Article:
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Friday18 August 2017

Working mothers can be an asset to your practice

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With changes to maternity leave laws this month, Sandra Roebuck advises how to smoothly combine motherhood with career

As of the start of April, statutory maternity leave has been doubled from six to twelve months for all employees, with statutory maternity pay extended to nine months. But statutory pay may be considerably less than your regular salary, and legal entitlements can still leave you with serious concerns over the realities of being away from your work for such a long time, particularly if you are in a senior position, as I was (see box).

Our industry typically works round a 24/7 timetable and I was whole heartedly signed up to this. With the arrival of a family this has changed, but my performance has not suffered and my work life balance is much improved as a consequence.

Many new mothers will want to return to work on a part-time basis. This requires a great deal of flexibility and co-operation on the part of both employee and employer, but it can work effectively. With an ever increasing shortage of skilled people across all our industry disciplines, employers should recognise that part-time employees can make a valuable contribution.

For employees it is important to be honest and open about what can and cannot be achieved and stick to it. Part-time employment can also be a good way of staying in touch with the work place until you are ready to return to full-time employment.

It is not always easy, but on the whole I believe that a good balance between work and home can be achieved. Drawing on my own experience, both from the point of view of the employee and, in my role as principal, as the employer, I have drawn up some suggestions for both parties:

Tips for employees

• At 21 weeks you get a MATB1 form from your midwife. Give this to your employer straight away with an indication of potential leave dates. Plans have to be made on both sides and the sooner this starts the better.

• Hand over projects in good time as babies come when they are ready, not when your projects are finished. This will enable clients to get to know new team members and will ensure project performance is maintained up until you go.

• Do not worry about absences for either six or 12 months. Projects come and go and in my case, when I returned to work after my leave, I was able to rejoin both the projects I was working on. Six months might seem a long time to you, but in the evolution of a piece of city or a building, it is not.

• Organise your childcare the same way you would manage your business. Childcare must be high quality, consistent, reliable and affordable. If not, it simply adds to your worries.

• Be flexible — nurseries will often be able to offer additional days if there is a meeting that you simply cannot miss.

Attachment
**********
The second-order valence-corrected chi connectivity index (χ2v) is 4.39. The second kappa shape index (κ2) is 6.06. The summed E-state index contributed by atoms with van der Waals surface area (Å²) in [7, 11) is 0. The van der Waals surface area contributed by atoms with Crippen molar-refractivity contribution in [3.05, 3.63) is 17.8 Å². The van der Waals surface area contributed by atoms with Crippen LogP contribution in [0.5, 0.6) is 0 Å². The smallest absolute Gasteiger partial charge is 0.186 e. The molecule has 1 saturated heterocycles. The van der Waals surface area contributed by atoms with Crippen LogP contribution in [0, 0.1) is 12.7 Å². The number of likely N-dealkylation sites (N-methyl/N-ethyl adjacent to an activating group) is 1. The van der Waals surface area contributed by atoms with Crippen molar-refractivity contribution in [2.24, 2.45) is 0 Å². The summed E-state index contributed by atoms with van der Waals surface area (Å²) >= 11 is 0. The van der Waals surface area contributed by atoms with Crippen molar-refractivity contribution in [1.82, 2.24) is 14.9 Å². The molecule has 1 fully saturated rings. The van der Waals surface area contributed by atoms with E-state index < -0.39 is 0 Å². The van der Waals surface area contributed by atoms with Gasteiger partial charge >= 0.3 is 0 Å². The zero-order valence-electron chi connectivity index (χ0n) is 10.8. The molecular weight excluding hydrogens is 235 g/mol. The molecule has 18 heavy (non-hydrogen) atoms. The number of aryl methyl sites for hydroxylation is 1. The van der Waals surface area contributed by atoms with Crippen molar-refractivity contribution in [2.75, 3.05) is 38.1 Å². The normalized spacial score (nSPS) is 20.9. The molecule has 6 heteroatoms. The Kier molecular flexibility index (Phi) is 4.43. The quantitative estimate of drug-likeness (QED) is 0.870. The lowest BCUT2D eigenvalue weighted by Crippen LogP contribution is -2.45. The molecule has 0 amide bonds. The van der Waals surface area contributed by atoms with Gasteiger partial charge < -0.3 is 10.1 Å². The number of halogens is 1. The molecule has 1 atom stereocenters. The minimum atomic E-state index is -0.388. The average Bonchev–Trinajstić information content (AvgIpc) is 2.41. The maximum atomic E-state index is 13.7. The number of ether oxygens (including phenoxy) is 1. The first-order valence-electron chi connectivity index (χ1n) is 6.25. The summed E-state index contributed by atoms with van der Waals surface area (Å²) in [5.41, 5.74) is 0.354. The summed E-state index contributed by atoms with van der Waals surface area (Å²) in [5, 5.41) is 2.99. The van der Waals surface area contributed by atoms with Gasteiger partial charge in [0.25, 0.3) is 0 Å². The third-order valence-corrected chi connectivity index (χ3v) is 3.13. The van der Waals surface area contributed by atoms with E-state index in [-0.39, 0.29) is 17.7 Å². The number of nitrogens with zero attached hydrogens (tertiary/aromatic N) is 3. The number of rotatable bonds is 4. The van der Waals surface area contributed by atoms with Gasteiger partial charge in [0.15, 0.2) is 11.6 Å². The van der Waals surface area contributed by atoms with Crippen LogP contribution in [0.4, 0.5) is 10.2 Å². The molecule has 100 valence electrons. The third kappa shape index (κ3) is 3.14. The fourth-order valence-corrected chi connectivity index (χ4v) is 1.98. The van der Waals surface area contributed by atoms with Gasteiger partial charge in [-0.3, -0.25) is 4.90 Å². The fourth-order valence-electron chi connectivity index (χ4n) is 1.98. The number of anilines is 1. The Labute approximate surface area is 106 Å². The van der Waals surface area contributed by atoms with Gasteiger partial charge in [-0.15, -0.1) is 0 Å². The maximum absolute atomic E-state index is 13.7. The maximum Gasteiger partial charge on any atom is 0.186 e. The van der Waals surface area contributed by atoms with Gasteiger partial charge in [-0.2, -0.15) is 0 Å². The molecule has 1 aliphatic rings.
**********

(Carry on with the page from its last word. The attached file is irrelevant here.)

• Be honest with everyone, clients and colleagues alike. Set down your timetable so that plans can be made around this and you can leave when you have to.

• Be aware that you will miss some things and you cannot be involved in everything. Do what you can while you are at work and do it well. Trust your colleagues as you will need their support.

• If it is possible, I recommend setting up an email account at home. This enables daily review of emails and you can send work home when you have to leave, then pick it up later if necessary and email it back for the next day.

I also take telephone calls on my days off. Although I would not necessarily encourage this, I find that as I am managing teams of people they need questions answered five days a week.

Hand over projects in good time as babies come when they are ready, not when your work is finished

• If you want to claim child tax credit, you must ensure that your child is in the care of a registered provider. The government will fund a number of sessions a week at a nursery — ask your employer about child care vouchers.

During my maternity leave I wanted to maintain contact with my clients and I did so by email, text message and telephone calls.

• Try to persuade a partner to help when needed with childcare duties.

Tips for employers

• Contact clients early on so that they know that contingency plans are being made to ensure things run smoothly.

• Recognise that pregnant staff will not always be able to carry on doing the same job, for example going on construction sites or some types of field work, so office based tasks that are meaningful will need to be identified.

• Consider employing temporary staff to cover maternity leave.

• Statutory provision for maternity leave is fairly limited. A lot of mothers would benefit from an enhanced policy if you are able to provide it.

• Support paternity leave, and again consider going beyond statutory requirements.

• Schemes such as child care vouchers can mean a significant saving in tax for employees, and are relatively easy to administer through your payroll system.

• Try if possible to enable staff with childcare responsibilities to work locally to the office, whether full or part time.

• If staff are in senior management positions, try to ensure meetings are organised on the days they work so they can contribute. In my office these are scheduled for Mondays so I can always attend.

• Provide part-time employees with IT equipment and a mobile phone to use at home.

• Recognise that part-time employees need not be any less successful, productive or profitable than full-time counterparts. It has been said that sometimes they are more so in relation to all these things as the pressure of a timescale often demands more effective decision making, more delegation and better time management.

• Many clients have young families and will respect the need to leave at a certain time of the day (provided the deadlines are met of course!).

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